High Dynamic Range Masterclass: Page 3
Bracketing and Data Maximising
It is possible to create a type of HDR image from a single Raw file, but to achieve true HDR with minimal noise, it is best to shoot multiple exposures using the AEB or bracketing function built into most cameras, or to simply shoot a range of exposures manually in conjunction with a tripod. The reasoning behind the AEB function is to expose one image correctly and then over- and underexpose two more by a selected number of stops. In doing so, you record the maximum amount of dynamic data from your subject, and will in turn have more image data to play with at the processing stage. As shooting HDR is concerned with retaining and displaying as much image information as possible, it is a good idea to shoot the composite exposures in Raw before converting them to TIFFs.
Much the same as including several bracketed exposures, the uncompressed Raw file will contain more image information and will benefit your final image. While it may result in a slightly longer workflow due to demands upon the post-processing capabilities of your computer, the end results will be more than worthwhile. There is a lot of debate as to just how many exposures you need to combine in your finished image, with composites created as a result of anything from two to 16 exposures. However, the general consensus is that for areas of higher contrast you’ll need more exposures, while lower contrast requires fewer. Most cameras have the ability to capture at least three images in AEB mode, and for the majority of scenes that’ll be enough to capture the full dynamic range. It’s often an idea to experiment with the number of exposures, and the range of ±EV values, to see what suits.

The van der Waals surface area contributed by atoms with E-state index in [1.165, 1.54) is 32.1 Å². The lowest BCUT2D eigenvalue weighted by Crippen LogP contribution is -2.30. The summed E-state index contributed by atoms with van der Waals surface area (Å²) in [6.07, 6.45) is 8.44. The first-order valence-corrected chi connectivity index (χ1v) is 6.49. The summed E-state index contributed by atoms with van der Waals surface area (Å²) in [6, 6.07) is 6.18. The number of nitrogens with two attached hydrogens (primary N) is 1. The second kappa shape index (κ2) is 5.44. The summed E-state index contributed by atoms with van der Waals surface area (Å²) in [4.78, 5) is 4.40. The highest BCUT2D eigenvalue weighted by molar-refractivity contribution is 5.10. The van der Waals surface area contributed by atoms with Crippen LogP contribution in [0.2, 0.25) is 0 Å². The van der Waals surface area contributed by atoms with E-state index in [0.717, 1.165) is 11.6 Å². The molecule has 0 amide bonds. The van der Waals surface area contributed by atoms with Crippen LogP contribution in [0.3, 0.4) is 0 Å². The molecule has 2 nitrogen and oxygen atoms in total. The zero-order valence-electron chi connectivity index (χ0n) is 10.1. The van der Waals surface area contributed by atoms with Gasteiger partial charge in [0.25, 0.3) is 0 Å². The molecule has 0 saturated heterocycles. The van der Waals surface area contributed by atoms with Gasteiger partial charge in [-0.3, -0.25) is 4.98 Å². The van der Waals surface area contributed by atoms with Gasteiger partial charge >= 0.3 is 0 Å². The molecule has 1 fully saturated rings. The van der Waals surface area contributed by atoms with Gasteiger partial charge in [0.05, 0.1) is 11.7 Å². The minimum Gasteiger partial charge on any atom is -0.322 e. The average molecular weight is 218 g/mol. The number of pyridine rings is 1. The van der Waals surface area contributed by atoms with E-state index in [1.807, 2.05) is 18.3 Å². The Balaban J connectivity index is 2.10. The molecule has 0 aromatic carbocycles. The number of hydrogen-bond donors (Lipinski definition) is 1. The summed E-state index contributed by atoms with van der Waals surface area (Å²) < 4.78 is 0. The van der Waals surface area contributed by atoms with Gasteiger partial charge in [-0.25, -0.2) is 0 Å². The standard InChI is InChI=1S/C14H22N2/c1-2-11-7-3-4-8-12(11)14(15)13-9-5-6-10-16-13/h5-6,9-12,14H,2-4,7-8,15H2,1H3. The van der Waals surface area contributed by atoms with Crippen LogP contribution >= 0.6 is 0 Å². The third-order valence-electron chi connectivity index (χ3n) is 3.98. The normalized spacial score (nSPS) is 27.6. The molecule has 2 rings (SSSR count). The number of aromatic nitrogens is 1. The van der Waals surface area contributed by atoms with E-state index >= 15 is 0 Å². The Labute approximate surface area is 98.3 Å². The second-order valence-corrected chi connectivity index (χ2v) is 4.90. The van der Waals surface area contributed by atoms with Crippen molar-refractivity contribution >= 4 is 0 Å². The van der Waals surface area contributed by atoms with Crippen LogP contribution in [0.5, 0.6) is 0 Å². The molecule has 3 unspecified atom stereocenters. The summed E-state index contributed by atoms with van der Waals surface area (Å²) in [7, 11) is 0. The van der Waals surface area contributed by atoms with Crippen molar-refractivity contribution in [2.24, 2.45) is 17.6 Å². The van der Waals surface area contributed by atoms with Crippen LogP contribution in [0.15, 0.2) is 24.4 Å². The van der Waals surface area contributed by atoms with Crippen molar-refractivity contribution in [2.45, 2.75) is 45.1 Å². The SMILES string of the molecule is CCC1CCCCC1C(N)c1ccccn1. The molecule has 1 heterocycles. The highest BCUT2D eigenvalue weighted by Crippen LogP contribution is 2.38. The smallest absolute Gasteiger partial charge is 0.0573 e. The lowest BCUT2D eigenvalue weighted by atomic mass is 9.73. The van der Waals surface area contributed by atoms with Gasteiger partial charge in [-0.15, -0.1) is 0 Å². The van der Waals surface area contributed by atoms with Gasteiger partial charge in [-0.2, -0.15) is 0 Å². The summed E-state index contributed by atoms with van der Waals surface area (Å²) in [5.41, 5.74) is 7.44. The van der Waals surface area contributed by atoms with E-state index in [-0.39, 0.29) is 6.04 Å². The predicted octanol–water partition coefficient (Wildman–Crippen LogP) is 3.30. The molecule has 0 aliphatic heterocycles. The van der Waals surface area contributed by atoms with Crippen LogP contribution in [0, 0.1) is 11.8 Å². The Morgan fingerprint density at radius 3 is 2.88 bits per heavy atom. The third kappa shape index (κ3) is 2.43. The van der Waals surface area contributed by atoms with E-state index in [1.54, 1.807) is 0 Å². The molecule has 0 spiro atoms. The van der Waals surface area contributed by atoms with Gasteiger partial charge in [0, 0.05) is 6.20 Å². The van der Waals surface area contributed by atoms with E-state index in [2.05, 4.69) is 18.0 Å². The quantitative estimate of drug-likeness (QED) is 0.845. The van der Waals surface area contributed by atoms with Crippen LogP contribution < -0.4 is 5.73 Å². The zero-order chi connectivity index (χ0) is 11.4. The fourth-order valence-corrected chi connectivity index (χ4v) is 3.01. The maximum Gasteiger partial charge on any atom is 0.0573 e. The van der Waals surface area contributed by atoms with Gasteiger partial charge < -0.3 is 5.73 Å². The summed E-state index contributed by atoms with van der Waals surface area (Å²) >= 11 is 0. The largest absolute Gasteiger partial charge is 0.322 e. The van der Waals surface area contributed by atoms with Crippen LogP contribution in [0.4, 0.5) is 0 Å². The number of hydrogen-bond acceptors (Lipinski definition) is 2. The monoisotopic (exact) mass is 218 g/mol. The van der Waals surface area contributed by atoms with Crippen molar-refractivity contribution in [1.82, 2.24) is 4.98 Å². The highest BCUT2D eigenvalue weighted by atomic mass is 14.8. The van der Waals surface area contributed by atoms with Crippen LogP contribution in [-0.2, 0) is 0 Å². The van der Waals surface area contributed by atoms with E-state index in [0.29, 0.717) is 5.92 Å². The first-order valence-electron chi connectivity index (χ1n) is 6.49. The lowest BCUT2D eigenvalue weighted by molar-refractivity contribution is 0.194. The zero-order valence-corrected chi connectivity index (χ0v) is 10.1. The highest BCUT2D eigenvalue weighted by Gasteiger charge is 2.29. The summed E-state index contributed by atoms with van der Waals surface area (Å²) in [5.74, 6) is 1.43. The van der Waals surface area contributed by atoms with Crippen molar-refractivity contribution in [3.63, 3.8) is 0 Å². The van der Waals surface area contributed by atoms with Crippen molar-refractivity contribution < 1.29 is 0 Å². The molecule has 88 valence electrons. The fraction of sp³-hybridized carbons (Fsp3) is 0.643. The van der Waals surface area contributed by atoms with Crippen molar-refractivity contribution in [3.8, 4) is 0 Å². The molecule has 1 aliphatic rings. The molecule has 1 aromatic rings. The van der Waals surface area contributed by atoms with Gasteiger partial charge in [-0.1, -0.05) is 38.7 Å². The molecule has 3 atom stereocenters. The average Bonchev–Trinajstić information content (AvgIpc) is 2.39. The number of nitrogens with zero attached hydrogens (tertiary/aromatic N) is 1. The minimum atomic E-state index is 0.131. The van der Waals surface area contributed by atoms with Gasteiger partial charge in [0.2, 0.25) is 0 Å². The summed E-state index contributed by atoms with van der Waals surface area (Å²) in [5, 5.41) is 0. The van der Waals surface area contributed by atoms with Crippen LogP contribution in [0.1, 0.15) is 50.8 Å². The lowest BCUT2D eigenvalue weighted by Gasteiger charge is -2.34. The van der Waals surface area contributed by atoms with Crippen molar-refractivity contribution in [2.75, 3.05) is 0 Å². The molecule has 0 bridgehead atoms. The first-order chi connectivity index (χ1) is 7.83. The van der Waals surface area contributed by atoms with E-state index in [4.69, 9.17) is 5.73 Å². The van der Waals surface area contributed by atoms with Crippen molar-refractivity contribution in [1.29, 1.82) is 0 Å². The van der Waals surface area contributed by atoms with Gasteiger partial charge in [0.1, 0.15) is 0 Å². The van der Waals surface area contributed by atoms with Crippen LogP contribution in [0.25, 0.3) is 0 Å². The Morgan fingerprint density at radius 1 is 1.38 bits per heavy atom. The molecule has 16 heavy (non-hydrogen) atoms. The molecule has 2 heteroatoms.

How to Shoot an HDR Image
There are many ways to obtain good Raw material for HDR processing. Here are a few top tips…
STEP 1 – Minimising camera shake and movement is essential when looking to get a crystal-clear HDR image. Set up your camera on a sturdy tripod and shoot either bracketed images or manually, using a remote, cable release or the self-timer.
STEP 2 – Where camera settings are concerned, try to shoot in Raw at all times. This will allow you not only to perform any minor tweaks needed at a later date, but also to capture the maximum image data for your final image.
STEP 3 – To determine your exposure range, set the camera to auto and meter for both the lightest and the darkest areas of the proposed shot, then set the camera to the middle of the two and shoot the required images in either AEB or manually.